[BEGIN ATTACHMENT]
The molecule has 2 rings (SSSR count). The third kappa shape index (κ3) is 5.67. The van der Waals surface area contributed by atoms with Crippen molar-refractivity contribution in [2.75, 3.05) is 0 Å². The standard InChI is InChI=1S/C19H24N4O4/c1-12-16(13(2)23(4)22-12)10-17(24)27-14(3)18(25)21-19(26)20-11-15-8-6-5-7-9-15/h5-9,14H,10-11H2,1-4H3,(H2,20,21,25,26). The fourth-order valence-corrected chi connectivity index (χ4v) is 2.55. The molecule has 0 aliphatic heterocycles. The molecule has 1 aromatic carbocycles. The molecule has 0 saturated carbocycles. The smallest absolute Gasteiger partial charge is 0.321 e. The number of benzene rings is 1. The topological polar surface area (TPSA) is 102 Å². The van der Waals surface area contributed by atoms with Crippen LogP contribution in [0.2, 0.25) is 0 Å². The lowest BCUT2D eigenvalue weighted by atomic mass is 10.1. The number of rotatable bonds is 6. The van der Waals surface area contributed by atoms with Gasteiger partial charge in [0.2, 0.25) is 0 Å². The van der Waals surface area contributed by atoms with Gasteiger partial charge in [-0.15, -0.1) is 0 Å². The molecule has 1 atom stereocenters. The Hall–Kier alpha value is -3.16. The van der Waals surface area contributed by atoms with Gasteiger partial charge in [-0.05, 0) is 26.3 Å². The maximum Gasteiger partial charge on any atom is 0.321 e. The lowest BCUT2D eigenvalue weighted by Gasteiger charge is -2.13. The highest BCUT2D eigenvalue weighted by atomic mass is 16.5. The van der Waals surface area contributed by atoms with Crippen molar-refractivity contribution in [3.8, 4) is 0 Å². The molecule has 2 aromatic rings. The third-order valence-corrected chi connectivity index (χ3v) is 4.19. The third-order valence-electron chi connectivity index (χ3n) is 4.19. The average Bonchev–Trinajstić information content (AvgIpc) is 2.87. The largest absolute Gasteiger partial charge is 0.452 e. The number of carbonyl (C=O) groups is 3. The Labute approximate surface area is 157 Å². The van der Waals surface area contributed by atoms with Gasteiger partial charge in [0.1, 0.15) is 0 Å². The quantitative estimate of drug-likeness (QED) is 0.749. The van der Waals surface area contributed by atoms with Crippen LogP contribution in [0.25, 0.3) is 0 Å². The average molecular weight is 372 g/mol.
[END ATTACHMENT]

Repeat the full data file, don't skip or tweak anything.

The molecule has 2 rings (SSSR count). The third kappa shape index (κ3) is 5.67. The van der Waals surface area contributed by atoms with Crippen molar-refractivity contribution in [2.75, 3.05) is 0 Å². The standard InChI is InChI=1S/C19H24N4O4/c1-12-16(13(2)23(4)22-12)10-17(24)27-14(3)18(25)21-19(26)20-11-15-8-6-5-7-9-15/h5-9,14H,10-11H2,1-4H3,(H2,20,21,25,26). The fourth-order valence-corrected chi connectivity index (χ4v) is 2.55. The molecule has 0 aliphatic heterocycles. The molecule has 1 aromatic carbocycles. The molecule has 0 saturated carbocycles. The smallest absolute Gasteiger partial charge is 0.321 e. The number of benzene rings is 1. The topological polar surface area (TPSA) is 102 Å². The van der Waals surface area contributed by atoms with Crippen LogP contribution in [0.2, 0.25) is 0 Å². The lowest BCUT2D eigenvalue weighted by atomic mass is 10.1. The number of rotatable bonds is 6. The van der Waals surface area contributed by atoms with Gasteiger partial charge in [0.2, 0.25) is 0 Å². The van der Waals surface area contributed by atoms with Gasteiger partial charge in [-0.15, -0.1) is 0 Å². The molecule has 1 atom stereocenters. The Hall–Kier alpha value is -3.16. The van der Waals surface area contributed by atoms with Gasteiger partial charge in [-0.05, 0) is 26.3 Å². The maximum Gasteiger partial charge on any atom is 0.321 e. The lowest BCUT2D eigenvalue weighted by Gasteiger charge is -2.13. The highest BCUT2D eigenvalue weighted by atomic mass is 16.5. The van der Waals surface area contributed by atoms with Crippen molar-refractivity contribution in [3.8, 4) is 0 Å². The molecule has 2 aromatic rings. The third-order valence-corrected chi connectivity index (χ3v) is 4.19. The third-order valence-electron chi connectivity index (χ3n) is 4.19. The average Bonchev–Trinajstić information content (AvgIpc) is 2.87. The largest absolute Gasteiger partial charge is 0.452 e. The number of carbonyl (C=O) groups is 3. The Labute approximate surface area is 157 Å². The van der Waals surface area contributed by atoms with Gasteiger partial charge in [0.1, 0.15) is 0 Å². The quantitative estimate of drug-likeness (QED) is 0.749. The van der Waals surface area contributed by atoms with Crippen LogP contribution in [0.25, 0.3) is 0 Å². The average molecular weight is 372 g/mol.